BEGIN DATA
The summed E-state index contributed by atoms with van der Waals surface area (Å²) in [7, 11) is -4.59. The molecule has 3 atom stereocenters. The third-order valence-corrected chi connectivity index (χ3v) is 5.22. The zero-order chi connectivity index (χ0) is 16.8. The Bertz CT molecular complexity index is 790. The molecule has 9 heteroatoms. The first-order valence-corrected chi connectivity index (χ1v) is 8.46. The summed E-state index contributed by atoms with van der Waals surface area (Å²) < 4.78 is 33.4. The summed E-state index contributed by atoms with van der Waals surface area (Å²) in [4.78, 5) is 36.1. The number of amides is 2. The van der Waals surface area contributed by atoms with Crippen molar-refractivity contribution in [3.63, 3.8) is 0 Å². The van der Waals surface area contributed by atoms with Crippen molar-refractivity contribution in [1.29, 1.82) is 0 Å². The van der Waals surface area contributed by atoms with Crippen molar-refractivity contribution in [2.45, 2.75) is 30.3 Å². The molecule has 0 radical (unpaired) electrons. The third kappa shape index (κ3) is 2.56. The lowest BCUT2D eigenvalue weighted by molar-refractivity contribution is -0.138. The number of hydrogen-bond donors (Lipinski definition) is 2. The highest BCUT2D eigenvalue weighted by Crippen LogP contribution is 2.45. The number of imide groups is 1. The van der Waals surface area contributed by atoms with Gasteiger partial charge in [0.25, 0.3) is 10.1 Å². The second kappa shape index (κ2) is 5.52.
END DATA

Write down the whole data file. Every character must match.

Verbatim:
The summed E-state index contributed by atoms with van der Waals surface area (Å²) in [7, 11) is -4.59. The molecule has 3 atom stereocenters. The third-order valence-corrected chi connectivity index (χ3v) is 5.22. The zero-order chi connectivity index (χ0) is 16.8. The Bertz CT molecular complexity index is 790. The molecule has 9 heteroatoms. The first-order valence-corrected chi connectivity index (χ1v) is 8.46. The summed E-state index contributed by atoms with van der Waals surface area (Å²) < 4.78 is 33.4. The summed E-state index contributed by atoms with van der Waals surface area (Å²) in [4.78, 5) is 36.1. The number of amides is 2. The van der Waals surface area contributed by atoms with Crippen molar-refractivity contribution in [3.63, 3.8) is 0 Å². The van der Waals surface area contributed by atoms with Crippen molar-refractivity contribution in [1.29, 1.82) is 0 Å². The van der Waals surface area contributed by atoms with Crippen molar-refractivity contribution in [2.45, 2.75) is 30.3 Å². The molecule has 0 radical (unpaired) electrons. The third kappa shape index (κ3) is 2.56. The lowest BCUT2D eigenvalue weighted by molar-refractivity contribution is -0.138. The number of hydrogen-bond donors (Lipinski definition) is 2. The highest BCUT2D eigenvalue weighted by Crippen LogP contribution is 2.45. The number of imide groups is 1. The van der Waals surface area contributed by atoms with Gasteiger partial charge in [0.25, 0.3) is 10.1 Å². The second kappa shape index (κ2) is 5.52.